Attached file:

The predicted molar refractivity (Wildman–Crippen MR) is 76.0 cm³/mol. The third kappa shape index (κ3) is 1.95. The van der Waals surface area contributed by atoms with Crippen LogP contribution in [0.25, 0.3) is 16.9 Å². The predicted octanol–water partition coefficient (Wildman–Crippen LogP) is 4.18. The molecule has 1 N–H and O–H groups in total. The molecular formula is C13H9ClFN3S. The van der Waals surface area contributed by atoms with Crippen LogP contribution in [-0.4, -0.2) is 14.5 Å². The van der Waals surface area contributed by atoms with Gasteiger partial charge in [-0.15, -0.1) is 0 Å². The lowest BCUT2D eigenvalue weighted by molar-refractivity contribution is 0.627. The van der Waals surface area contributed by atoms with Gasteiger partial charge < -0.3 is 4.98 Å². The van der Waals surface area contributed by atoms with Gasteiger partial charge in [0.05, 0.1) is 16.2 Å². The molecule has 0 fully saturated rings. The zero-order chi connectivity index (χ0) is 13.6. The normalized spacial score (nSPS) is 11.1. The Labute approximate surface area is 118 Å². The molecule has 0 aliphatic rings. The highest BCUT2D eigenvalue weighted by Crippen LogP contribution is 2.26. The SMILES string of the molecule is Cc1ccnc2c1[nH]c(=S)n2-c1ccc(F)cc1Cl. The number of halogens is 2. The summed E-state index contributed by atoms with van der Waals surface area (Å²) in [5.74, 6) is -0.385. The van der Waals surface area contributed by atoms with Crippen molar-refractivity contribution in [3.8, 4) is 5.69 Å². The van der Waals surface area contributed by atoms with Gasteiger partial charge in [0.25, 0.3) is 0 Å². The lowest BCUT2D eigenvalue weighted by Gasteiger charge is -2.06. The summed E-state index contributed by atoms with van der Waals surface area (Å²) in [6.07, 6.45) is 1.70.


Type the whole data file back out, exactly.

The predicted molar refractivity (Wildman–Crippen MR) is 76.0 cm³/mol. The third kappa shape index (κ3) is 1.95. The van der Waals surface area contributed by atoms with Crippen LogP contribution in [0.25, 0.3) is 16.9 Å². The predicted octanol–water partition coefficient (Wildman–Crippen LogP) is 4.18. The molecule has 1 N–H and O–H groups in total. The molecular formula is C13H9ClFN3S. The van der Waals surface area contributed by atoms with Crippen LogP contribution in [-0.4, -0.2) is 14.5 Å². The van der Waals surface area contributed by atoms with Gasteiger partial charge in [-0.15, -0.1) is 0 Å². The lowest BCUT2D eigenvalue weighted by molar-refractivity contribution is 0.627. The van der Waals surface area contributed by atoms with Gasteiger partial charge < -0.3 is 4.98 Å². The van der Waals surface area contributed by atoms with Gasteiger partial charge in [0.05, 0.1) is 16.2 Å². The molecule has 0 fully saturated rings. The zero-order chi connectivity index (χ0) is 13.6. The normalized spacial score (nSPS) is 11.1. The Labute approximate surface area is 118 Å². The molecule has 0 aliphatic rings. The highest BCUT2D eigenvalue weighted by Crippen LogP contribution is 2.26. The SMILES string of the molecule is Cc1ccnc2c1[nH]c(=S)n2-c1ccc(F)cc1Cl. The number of halogens is 2. The summed E-state index contributed by atoms with van der Waals surface area (Å²) in [5.74, 6) is -0.385. The van der Waals surface area contributed by atoms with Crippen molar-refractivity contribution in [3.8, 4) is 5.69 Å². The van der Waals surface area contributed by atoms with Gasteiger partial charge in [0.25, 0.3) is 0 Å². The lowest BCUT2D eigenvalue weighted by Gasteiger charge is -2.06. The summed E-state index contributed by atoms with van der Waals surface area (Å²) in [6.07, 6.45) is 1.70.